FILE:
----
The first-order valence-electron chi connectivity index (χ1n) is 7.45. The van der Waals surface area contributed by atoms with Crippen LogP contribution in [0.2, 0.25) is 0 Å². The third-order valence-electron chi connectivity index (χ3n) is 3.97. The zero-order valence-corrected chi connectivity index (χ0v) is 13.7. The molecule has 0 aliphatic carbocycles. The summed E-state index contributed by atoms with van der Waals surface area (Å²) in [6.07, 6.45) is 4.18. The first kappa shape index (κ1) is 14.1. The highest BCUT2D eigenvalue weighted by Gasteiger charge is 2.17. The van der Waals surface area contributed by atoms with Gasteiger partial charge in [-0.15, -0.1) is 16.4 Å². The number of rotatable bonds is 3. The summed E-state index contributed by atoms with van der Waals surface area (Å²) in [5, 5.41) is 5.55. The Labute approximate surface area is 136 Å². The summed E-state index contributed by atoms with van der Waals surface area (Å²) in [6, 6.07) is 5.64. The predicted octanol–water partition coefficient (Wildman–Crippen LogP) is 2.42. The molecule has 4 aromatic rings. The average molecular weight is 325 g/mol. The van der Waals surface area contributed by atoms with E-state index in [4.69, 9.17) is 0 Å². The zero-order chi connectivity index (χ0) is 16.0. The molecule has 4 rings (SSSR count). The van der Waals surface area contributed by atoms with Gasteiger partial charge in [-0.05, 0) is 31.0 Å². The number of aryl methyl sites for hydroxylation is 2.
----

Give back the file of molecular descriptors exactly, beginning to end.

The first-order valence-electron chi connectivity index (χ1n) is 7.45. The van der Waals surface area contributed by atoms with Crippen LogP contribution in [0.2, 0.25) is 0 Å². The third-order valence-electron chi connectivity index (χ3n) is 3.97. The zero-order valence-corrected chi connectivity index (χ0v) is 13.7. The molecule has 0 aliphatic carbocycles. The summed E-state index contributed by atoms with van der Waals surface area (Å²) in [6.07, 6.45) is 4.18. The first kappa shape index (κ1) is 14.1. The highest BCUT2D eigenvalue weighted by Gasteiger charge is 2.17. The van der Waals surface area contributed by atoms with Gasteiger partial charge in [-0.15, -0.1) is 16.4 Å². The number of rotatable bonds is 3. The summed E-state index contributed by atoms with van der Waals surface area (Å²) in [5, 5.41) is 5.55. The Labute approximate surface area is 136 Å². The summed E-state index contributed by atoms with van der Waals surface area (Å²) in [6, 6.07) is 5.64. The predicted octanol–water partition coefficient (Wildman–Crippen LogP) is 2.42. The molecule has 4 aromatic rings. The average molecular weight is 325 g/mol. The van der Waals surface area contributed by atoms with E-state index in [4.69, 9.17) is 0 Å². The zero-order chi connectivity index (χ0) is 16.0. The molecule has 4 rings (SSSR count). The van der Waals surface area contributed by atoms with Gasteiger partial charge in [-0.05, 0) is 31.0 Å². The number of aryl methyl sites for hydroxylation is 2.